Squabbles hamper O.C. Indian tribe

Times Staff Writers

For tribal members that had so much to gain by simply joining hands, even acknowledging one another’s existence has often proved too onerous for leaders of the Juaneno band of Mission Indians.

Efforts by tribal leaders to offer an olive branch to one another failed as recently as August and may have jeopardized the Juanenos’ chances to gain federal recognition as a tribe and, ultimately, the opportunity to build a casino.

Letters, phone calls and meetings over a dozen years have failed to unite the roughly 3,000 Juanenos. Instead, one petition to the Bureau of Indian Affairs seeking recognition was followed by a second, and then a third, while a fourth faction emerged in protest.


With casino fortunes in play and one gambling-related contract already signed, the stakes are high. This year, one tribal leader signed a contract with a Texas lobbying firm to help gain recognition. In exchange, the firm would get 6% of the Juanenos’ revenues from gambling for five years.

“We have the opportunity of a lifetime to be the strongest tribe in California, but all this silly infighting is killing us,” said Joe Ocampo, the 82-year-old leader of the Juanenos’ newest faction. “We all talk the talk about unification, but when it comes down to the nitty-gritty and pulling together, we can’t do it.”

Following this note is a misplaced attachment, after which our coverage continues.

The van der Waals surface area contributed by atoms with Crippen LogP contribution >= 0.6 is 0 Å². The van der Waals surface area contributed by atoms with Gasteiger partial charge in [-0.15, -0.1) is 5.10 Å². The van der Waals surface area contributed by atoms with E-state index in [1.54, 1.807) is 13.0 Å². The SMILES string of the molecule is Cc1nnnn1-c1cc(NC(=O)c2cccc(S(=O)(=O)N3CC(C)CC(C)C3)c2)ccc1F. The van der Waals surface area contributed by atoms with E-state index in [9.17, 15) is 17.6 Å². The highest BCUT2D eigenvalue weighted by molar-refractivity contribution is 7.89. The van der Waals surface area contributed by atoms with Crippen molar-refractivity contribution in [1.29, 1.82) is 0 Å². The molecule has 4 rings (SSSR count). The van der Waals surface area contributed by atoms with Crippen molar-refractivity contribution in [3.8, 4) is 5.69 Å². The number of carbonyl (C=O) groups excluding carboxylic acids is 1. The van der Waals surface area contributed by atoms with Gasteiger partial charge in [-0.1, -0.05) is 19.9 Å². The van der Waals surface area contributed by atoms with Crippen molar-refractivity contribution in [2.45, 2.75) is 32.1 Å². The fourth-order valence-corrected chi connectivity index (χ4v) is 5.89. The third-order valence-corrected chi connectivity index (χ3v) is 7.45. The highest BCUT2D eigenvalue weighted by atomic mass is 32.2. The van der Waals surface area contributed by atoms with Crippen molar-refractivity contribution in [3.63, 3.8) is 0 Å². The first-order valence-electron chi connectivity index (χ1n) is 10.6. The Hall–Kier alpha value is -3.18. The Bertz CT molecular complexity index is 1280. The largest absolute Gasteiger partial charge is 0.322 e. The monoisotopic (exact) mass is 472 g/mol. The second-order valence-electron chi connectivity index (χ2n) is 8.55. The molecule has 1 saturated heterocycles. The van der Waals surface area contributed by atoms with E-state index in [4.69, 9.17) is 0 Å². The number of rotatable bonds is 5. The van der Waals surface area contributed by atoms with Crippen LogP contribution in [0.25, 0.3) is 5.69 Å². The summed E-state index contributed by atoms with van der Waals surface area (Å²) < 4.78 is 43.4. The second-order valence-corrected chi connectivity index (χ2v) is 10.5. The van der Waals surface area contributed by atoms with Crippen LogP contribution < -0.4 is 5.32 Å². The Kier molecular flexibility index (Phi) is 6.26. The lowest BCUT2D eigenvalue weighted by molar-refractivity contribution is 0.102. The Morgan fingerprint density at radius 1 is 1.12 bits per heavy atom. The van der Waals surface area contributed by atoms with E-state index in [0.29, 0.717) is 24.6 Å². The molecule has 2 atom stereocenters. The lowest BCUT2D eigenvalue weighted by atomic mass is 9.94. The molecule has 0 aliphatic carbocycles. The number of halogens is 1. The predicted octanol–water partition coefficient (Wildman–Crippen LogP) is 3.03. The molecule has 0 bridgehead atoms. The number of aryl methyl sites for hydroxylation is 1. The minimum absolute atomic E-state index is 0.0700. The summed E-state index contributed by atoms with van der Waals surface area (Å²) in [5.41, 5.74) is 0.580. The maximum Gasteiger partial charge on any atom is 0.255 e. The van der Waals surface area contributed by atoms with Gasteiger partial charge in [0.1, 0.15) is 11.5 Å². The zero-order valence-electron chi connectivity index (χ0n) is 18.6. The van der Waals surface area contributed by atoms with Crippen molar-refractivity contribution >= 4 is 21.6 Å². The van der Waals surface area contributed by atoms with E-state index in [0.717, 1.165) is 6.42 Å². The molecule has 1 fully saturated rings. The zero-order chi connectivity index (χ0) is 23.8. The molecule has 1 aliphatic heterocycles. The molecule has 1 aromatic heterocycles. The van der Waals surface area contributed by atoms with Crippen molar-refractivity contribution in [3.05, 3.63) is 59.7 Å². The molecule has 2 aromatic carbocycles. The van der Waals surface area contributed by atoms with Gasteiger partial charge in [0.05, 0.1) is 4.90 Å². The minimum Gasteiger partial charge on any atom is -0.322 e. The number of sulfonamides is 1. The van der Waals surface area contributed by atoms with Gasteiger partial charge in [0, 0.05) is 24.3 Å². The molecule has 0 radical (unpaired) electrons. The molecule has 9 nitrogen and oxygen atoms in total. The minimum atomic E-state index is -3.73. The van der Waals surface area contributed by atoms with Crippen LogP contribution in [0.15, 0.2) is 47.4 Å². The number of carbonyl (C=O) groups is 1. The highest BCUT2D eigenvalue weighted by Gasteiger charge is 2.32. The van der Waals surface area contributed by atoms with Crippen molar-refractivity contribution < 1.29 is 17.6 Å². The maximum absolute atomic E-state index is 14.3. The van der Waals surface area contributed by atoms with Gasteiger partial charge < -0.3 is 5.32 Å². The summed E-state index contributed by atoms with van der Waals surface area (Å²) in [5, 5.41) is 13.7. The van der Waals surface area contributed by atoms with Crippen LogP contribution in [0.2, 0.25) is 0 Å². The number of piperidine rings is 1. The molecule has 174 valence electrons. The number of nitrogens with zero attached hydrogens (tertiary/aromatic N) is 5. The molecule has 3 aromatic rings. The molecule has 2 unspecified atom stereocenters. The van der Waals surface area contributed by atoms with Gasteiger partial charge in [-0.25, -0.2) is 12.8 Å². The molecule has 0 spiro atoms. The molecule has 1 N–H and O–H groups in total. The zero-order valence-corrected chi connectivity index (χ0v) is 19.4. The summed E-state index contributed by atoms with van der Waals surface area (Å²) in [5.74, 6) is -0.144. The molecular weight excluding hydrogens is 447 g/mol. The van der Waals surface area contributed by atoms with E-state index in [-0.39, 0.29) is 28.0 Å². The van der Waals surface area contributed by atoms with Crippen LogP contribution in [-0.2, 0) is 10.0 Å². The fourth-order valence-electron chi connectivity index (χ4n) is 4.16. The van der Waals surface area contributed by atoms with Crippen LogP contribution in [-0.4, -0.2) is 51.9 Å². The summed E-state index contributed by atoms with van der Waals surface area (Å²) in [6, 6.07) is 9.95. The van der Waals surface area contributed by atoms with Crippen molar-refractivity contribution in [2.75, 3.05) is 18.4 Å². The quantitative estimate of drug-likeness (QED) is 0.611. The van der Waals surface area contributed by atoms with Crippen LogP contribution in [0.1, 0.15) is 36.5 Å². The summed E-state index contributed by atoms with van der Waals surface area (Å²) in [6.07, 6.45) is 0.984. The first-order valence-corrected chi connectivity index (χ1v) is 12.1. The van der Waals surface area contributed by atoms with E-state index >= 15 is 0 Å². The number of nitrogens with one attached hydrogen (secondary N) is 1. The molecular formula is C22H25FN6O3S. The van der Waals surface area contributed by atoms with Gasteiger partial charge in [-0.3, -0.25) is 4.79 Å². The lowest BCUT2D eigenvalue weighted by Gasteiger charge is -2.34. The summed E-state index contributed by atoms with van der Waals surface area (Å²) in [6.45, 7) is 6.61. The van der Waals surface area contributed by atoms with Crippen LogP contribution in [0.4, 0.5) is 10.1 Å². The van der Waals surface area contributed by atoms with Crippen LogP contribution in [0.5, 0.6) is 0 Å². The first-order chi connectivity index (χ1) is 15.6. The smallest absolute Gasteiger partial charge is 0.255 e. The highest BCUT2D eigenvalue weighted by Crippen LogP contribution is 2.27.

Rep. John Campbell (R-Irvine), who is opposed to Indian gambling in Orange County, said he was unsure what to call the various groups based mostly in San Juan Capistrano.

“The tribes, and I am hesitant to call them tribes since they like have four factions, have failed with their petitions,” he said.

The BIA informed Juaneno leaders last week that their 25-year quest for recognition was coming up well short. Carl J. Artman, assistant secretary for Indian Affairs, said the tribe had failed to meet four of seven criteria required for federal acknowledgment.

The tribe has 180 days to overcome its faults and another 60 days to respond to public comments.

“These findings are nothing we should be doing somersaults over,” Ocampo said. “It means we should roll up our sleeves and get to work.”

Ocampo said Artman told him the tribe’s “lack of cohesiveness” contributed to the petitions’ failure. “I guess we’ve got too many chiefs and no Indians,” Ocampo said.

In August, David Belardes and Bud Sepulveda, chairmen of two of the factions, made a last-ditch attempt to unify the tribe, reaching out to Anthony Rivera, who claims to lead the largest number of Juanenos. But Belardes said Rivera never responded to e-mails. Rivera also didn’t return phone calls seeking comment for this story.

“We made the attempt, but Anthony and his group want to do their own thing,” Belardes said, adding that of 1,600 members claimed by Rivera, the BIA said only 2% had demonstrated descent from the historical tribe -- one of the four criteria the BIA found was lacking.